• [0041]
    If the congestion point 106 receives a congestion status request in rate control frame 202D, the congestion point 106 replies in rate control frame 204D with its current congestion status on the affected transmit queue. Rate control frame 204D may also include a newly calculated (e.g., updated) suggested data rate to be used by the reaction point 102 to adjust the transmission data rate of the flow 200. To avoid over-reaction, the switch 106 should simply reply to congestion status requests if the congestion condition is less severe than before, and if it expects the reaction point 102 to increase the data rate of the flow 200 as a result.
  • [0042]
    When receiving a reply to a congestion status request, the reaction point 102 may increase the data rate of the flow 200 if the congestion condition has been resolved, or reduce it further if the congestion condition still exists. The reaction point 102 may use the suggested data rate received from the congestion point 106 to adjust the data rate of the flow 200.
  • [0043]
    Similar behavior can be achieved if the congestion point 106 provides information about its current utilization in the rate control frame 204D. The reaction point 102 can use this information to adjust the transmit rate of the flow 200. For example, if congestion point 106 sends a rate control frame 204D indicating that its output interface is only 50% utilized, the reaction point 102 could increase the transmit rate of the flow 200 accordingly, either by 100% to match the current utilization of congestion point 206, or by a fraction of this value to avoid too-rapid rate changes.
  • [0044]
    In another embodiment, congestion notification frames 206 may be sent for a short period, such as 50 milliseconds, after congestion has ended at congestion point 106. This enables congestion point 106 to proactively provide positive feedback to reaction point 102 to increase the rate of flow 200 without waiting for a rate increase request from reaction point 102 in control frame 202D. This mechanism may enable a quicker increase in the rate of flow 202 in response to the cessation of congestion at congestion point 106.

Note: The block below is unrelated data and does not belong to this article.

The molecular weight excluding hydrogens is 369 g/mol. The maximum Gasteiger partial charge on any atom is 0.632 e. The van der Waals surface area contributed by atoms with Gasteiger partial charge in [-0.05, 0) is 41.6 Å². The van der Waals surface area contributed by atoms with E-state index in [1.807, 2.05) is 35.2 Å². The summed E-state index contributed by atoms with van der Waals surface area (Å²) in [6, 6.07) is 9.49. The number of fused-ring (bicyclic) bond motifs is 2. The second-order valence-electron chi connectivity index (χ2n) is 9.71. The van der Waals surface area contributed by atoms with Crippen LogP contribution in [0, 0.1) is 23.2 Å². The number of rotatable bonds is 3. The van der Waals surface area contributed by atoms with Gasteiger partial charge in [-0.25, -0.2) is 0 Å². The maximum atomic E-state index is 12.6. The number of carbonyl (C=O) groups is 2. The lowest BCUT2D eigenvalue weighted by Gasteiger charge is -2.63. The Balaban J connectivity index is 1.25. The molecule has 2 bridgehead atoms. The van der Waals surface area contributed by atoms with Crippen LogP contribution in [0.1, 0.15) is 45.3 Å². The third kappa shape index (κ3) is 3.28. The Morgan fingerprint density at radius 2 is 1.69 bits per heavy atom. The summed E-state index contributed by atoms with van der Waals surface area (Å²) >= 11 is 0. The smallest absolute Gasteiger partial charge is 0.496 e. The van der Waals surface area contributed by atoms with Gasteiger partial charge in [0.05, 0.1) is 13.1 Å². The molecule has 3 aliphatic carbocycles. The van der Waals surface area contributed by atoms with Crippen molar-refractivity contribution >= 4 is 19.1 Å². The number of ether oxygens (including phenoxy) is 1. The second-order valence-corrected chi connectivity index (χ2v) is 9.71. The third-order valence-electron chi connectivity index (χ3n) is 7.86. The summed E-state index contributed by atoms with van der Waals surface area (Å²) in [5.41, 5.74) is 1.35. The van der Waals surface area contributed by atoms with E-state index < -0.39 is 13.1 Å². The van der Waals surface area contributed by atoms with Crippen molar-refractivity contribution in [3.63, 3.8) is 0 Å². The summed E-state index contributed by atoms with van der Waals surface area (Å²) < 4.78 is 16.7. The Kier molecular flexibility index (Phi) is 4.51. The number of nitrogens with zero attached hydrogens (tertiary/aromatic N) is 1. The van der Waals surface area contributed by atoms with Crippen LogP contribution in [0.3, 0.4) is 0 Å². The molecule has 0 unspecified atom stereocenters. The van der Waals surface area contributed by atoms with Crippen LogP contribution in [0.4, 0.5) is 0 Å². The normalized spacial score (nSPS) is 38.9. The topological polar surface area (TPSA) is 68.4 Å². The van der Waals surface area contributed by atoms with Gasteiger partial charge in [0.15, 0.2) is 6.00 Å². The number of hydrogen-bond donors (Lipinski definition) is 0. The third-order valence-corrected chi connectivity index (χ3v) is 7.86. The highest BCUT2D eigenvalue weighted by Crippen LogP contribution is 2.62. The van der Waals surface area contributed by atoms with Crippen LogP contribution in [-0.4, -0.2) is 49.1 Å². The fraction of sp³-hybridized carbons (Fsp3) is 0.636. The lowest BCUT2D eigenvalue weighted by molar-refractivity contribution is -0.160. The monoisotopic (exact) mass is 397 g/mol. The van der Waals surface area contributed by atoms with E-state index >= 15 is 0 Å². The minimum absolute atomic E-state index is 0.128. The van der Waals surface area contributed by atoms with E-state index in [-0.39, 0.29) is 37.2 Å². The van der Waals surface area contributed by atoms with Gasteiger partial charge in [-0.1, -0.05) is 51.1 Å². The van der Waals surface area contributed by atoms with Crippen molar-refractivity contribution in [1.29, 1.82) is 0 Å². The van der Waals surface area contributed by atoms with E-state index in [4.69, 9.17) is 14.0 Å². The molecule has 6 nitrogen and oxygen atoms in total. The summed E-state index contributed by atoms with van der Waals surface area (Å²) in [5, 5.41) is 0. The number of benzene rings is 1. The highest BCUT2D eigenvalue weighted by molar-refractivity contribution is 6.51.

• [0045]
    There are various functions of control frames 202 that may apply across FIGS. 2A-2C. In one embodiment, reaction point 102 may request additional bandwidth or release bandwidth in control frame 202. Congestion point 106 may identify the request as coming from reaction point 102, then grant or deny the request for additional bandwidth in control frame 204 addressed to reaction point 102. No response by the congestion point 106 may be needed for a release of bandwidth. Congestion point 106 may also proactively increase or decrease the allowable data rate of the flow 200 in control frame 204 addressed to reaction point 102.
  • [0046]
    In another embodiment, control frames 202 and 204 may facilitate RTT computation. A reaction point 102 should incorporate RTT when adjusting the data rate of flow 200. Per control theory, this adjustment should be a reduction of gain, or rate of adjustment, if RTT increases. For example, assume the non-RTT-adjusted data rate calculation for a reduction in the data rate (e.g., locally calculated rate) of flow 200 is as follows.
  • [0000]

    Rate=Rate*(1−(Feedback*Gain))
  • [0047]
    The RTT adjusted data rate might then be
  • [0000]

    Rate=Rate*(1−(Feedback*(Gain/RTT)))
  • [0048]
    To obtain RTT using a non-tagging protocol, the reaction point 102 may include a timestamp in control frame 202 to congestion point 106, where the timestamp is obtained from a local time reference at reaction point 102. The congestion point 106 then identifies control frame 202 as coming from reaction point 102, and returns this timestamp in control frame 204 to reaction point 102. Reaction point 102 may compute the RTT as the difference between the values of the local time reference at the time the timestamp is received at reaction point 102, and the returned timestamp.
  • [0049]
    In some cases, this way of adjusting the data rate of flow 200 for RTT variations may be difficult to implement, since the value for RTT has to be directly calculated and adjusted. This data rate adjustment approach also does not take into account that the requested data rate adjustment is based on the data rate of flow 200 at the reaction point 102 at a previous time, i.e. when the packet was sent that caused the data rate adjustment request to be generated by the congestion point 106.
  • [0050]